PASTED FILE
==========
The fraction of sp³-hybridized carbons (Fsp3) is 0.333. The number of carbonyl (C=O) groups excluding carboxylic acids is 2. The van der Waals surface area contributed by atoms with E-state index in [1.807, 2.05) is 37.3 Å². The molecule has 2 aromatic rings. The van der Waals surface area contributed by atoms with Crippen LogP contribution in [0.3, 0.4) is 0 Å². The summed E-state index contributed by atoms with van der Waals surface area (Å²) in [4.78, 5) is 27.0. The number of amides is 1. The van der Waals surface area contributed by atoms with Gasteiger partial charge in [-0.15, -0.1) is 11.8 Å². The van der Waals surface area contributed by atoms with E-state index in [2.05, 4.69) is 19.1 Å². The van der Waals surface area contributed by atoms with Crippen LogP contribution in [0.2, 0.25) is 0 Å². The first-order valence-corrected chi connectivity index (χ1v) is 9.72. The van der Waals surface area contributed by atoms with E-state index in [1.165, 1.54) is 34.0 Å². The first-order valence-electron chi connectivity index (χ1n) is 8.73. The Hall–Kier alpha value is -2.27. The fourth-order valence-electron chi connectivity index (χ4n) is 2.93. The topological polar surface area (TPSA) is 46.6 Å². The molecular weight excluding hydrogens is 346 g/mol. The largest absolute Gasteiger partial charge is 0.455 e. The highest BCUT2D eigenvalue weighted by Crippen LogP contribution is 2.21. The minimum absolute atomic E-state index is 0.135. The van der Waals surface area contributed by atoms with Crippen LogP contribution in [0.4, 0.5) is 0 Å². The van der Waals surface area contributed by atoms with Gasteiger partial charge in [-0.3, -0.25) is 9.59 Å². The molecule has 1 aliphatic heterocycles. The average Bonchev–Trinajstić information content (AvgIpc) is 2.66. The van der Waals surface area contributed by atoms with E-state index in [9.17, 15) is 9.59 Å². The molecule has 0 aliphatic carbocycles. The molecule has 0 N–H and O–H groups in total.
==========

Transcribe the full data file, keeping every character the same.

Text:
The fraction of sp³-hybridized carbons (Fsp3) is 0.333. The number of carbonyl (C=O) groups excluding carboxylic acids is 2. The van der Waals surface area contributed by atoms with E-state index in [1.807, 2.05) is 37.3 Å². The molecule has 2 aromatic rings. The van der Waals surface area contributed by atoms with Crippen LogP contribution in [0.3, 0.4) is 0 Å². The summed E-state index contributed by atoms with van der Waals surface area (Å²) in [4.78, 5) is 27.0. The number of amides is 1. The van der Waals surface area contributed by atoms with Gasteiger partial charge in [-0.15, -0.1) is 11.8 Å². The van der Waals surface area contributed by atoms with E-state index in [2.05, 4.69) is 19.1 Å². The van der Waals surface area contributed by atoms with Crippen LogP contribution in [0.2, 0.25) is 0 Å². The first-order valence-corrected chi connectivity index (χ1v) is 9.72. The van der Waals surface area contributed by atoms with E-state index in [1.165, 1.54) is 34.0 Å². The first-order valence-electron chi connectivity index (χ1n) is 8.73. The Hall–Kier alpha value is -2.27. The fourth-order valence-electron chi connectivity index (χ4n) is 2.93. The topological polar surface area (TPSA) is 46.6 Å². The molecular weight excluding hydrogens is 346 g/mol. The largest absolute Gasteiger partial charge is 0.455 e. The highest BCUT2D eigenvalue weighted by Crippen LogP contribution is 2.21. The minimum absolute atomic E-state index is 0.135. The van der Waals surface area contributed by atoms with Crippen LogP contribution in [0.4, 0.5) is 0 Å². The van der Waals surface area contributed by atoms with Gasteiger partial charge in [-0.3, -0.25) is 9.59 Å². The molecule has 1 aliphatic heterocycles. The average Bonchev–Trinajstić information content (AvgIpc) is 2.66. The van der Waals surface area contributed by atoms with E-state index in [9.17, 15) is 9.59 Å². The molecule has 0 aliphatic carbocycles. The molecule has 0 N–H and O–H groups in total.